Water changes are no fun in the aquarium hobby, especially if you are dealing with large tanks. If you are looking for ways to reduce having to clean your aquarium, you can check out this guide for some help.
Test your waters
If you have been blindly doing a set amount of water changes, then there is a chance that you are doing too much of it. A vast majority of fish species in the aquarium hobby will do fine in an environment that has 0 ppm of ammonia, 0 ppm of nitrites and less than 40 ppm of nitrates.
The only way to know these measurements is to use an aquarium water test kit (if you don’t have one you can purchase the API Master Test Kit with this link on Amazon). If the parameters show that the fish tank is safe for your aquatic pets, then you can move out less volume or even skip doing a water change altogether.
Another way to slow down the frequencies of water changes is by having lower bioload, which is the amount of organic wastes being produced by the inhabitants of your fish tank. In general, bigger fish produce more wastes when compared to smaller fish. With that said there are a few nano fish (such as Mollies, Platies and Plecos) that add a lot to the bioload despite their small frames.
The wastes will eventually end up as ammonia, nitrites and nitrates. Even if you have a fully cycled tank to get rid of the ammonia and nitrites, you most likely need to swap out water in order to reduce nitrates. So make sure you don’t overstock your tank if you don’t want to do too many changes.
Uneaten food also contribute to your bioload. Most fish keepers tend to overfeed their pets. To prevent dirtying the water too much, you should feed based on how much your fish can eat within a few minutes and remove any uneaten portion from the tank.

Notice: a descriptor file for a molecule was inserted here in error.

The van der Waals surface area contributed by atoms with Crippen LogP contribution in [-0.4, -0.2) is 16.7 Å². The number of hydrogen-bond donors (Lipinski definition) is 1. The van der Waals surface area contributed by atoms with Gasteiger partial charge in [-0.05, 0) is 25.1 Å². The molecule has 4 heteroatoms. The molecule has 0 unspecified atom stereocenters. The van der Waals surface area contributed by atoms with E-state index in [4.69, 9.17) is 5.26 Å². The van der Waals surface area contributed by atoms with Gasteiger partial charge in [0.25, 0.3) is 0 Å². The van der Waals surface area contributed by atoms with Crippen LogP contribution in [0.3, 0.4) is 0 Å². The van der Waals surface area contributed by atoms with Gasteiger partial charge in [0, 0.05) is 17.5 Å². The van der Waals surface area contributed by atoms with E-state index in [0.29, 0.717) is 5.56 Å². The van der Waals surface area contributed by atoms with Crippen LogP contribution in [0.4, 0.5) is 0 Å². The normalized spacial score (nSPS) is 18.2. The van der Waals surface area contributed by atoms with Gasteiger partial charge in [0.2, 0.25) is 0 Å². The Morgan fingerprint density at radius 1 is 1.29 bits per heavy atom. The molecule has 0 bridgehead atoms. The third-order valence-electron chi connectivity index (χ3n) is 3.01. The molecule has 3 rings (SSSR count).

Bioload is also tied directly to the size of your tank. The more water volume you have, the more your aquarium can dilute any spikes of ammonia, nitrites and nitrates. As a result, you can go longer between having to service your aquarium. You can check out our tank size guide for more information.
Keep in mind that there is a little bit of a tradeoff. While you don’t have to do water changes as frequently, you do have to swap out more volume in bigger tanks in order to get the same percentage of change as a smaller tank (i.e. you need to change 11 gallons of water from a 55 gallon tank as opposed to 2 gallons of water from a 10 gallon tank for a 20% water change).
You should also consider getting live plants for your aquarium as they will help consume ammonia and nitrates. The same plants will also provide surface area for your beneficial bacteria (which will help reduce ammonia and nitrites) to grow as well.
If you are new to keeping plants in your tank, a few beginner-friendly species we recommend getting are Java Fern and Java Moss. Both of these do not require a lot of lighting and do not need to be planted in the substrate. We also highly recommend that you get Pothos and dip its roots into your tank water (you can find out more about this houseplant in our dedicated guide).